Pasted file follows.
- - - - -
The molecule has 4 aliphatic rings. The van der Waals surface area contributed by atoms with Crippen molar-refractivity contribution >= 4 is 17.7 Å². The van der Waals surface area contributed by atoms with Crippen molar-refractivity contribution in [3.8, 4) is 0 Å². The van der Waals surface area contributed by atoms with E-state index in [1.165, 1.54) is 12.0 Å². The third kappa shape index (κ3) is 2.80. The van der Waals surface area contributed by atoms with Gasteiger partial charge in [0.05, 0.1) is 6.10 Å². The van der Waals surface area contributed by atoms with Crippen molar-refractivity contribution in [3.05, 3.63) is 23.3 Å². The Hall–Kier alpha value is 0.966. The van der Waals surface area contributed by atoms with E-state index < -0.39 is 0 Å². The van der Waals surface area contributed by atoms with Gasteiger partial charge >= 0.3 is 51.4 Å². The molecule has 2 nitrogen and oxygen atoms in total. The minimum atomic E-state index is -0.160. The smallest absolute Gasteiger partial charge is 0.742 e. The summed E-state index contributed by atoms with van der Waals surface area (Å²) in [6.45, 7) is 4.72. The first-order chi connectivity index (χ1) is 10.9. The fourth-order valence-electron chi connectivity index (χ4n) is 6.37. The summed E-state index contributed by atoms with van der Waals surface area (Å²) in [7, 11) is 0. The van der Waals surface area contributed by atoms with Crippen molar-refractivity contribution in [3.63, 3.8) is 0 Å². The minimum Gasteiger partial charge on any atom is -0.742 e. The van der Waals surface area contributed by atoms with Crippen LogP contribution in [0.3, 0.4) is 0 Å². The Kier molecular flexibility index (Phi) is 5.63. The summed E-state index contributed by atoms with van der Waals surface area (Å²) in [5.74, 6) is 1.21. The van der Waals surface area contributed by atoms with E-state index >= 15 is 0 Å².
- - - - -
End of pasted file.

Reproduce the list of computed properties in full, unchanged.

The molecule has 4 aliphatic rings. The van der Waals surface area contributed by atoms with Crippen molar-refractivity contribution >= 4 is 17.7 Å². The van der Waals surface area contributed by atoms with Crippen molar-refractivity contribution in [3.8, 4) is 0 Å². The van der Waals surface area contributed by atoms with E-state index in [1.165, 1.54) is 12.0 Å². The third kappa shape index (κ3) is 2.80. The van der Waals surface area contributed by atoms with Gasteiger partial charge in [0.05, 0.1) is 6.10 Å². The van der Waals surface area contributed by atoms with Crippen molar-refractivity contribution in [3.05, 3.63) is 23.3 Å². The Hall–Kier alpha value is 0.966. The van der Waals surface area contributed by atoms with E-state index < -0.39 is 0 Å². The van der Waals surface area contributed by atoms with Gasteiger partial charge >= 0.3 is 51.4 Å². The molecule has 2 nitrogen and oxygen atoms in total. The minimum atomic E-state index is -0.160. The smallest absolute Gasteiger partial charge is 0.742 e. The summed E-state index contributed by atoms with van der Waals surface area (Å²) in [6.45, 7) is 4.72. The first-order chi connectivity index (χ1) is 10.9. The fourth-order valence-electron chi connectivity index (χ4n) is 6.37. The summed E-state index contributed by atoms with van der Waals surface area (Å²) in [7, 11) is 0. The van der Waals surface area contributed by atoms with Crippen molar-refractivity contribution in [3.63, 3.8) is 0 Å². The minimum Gasteiger partial charge on any atom is -0.742 e. The van der Waals surface area contributed by atoms with Crippen LogP contribution in [0.3, 0.4) is 0 Å². The Kier molecular flexibility index (Phi) is 5.63. The summed E-state index contributed by atoms with van der Waals surface area (Å²) in [5.74, 6) is 1.21. The van der Waals surface area contributed by atoms with E-state index >= 15 is 0 Å².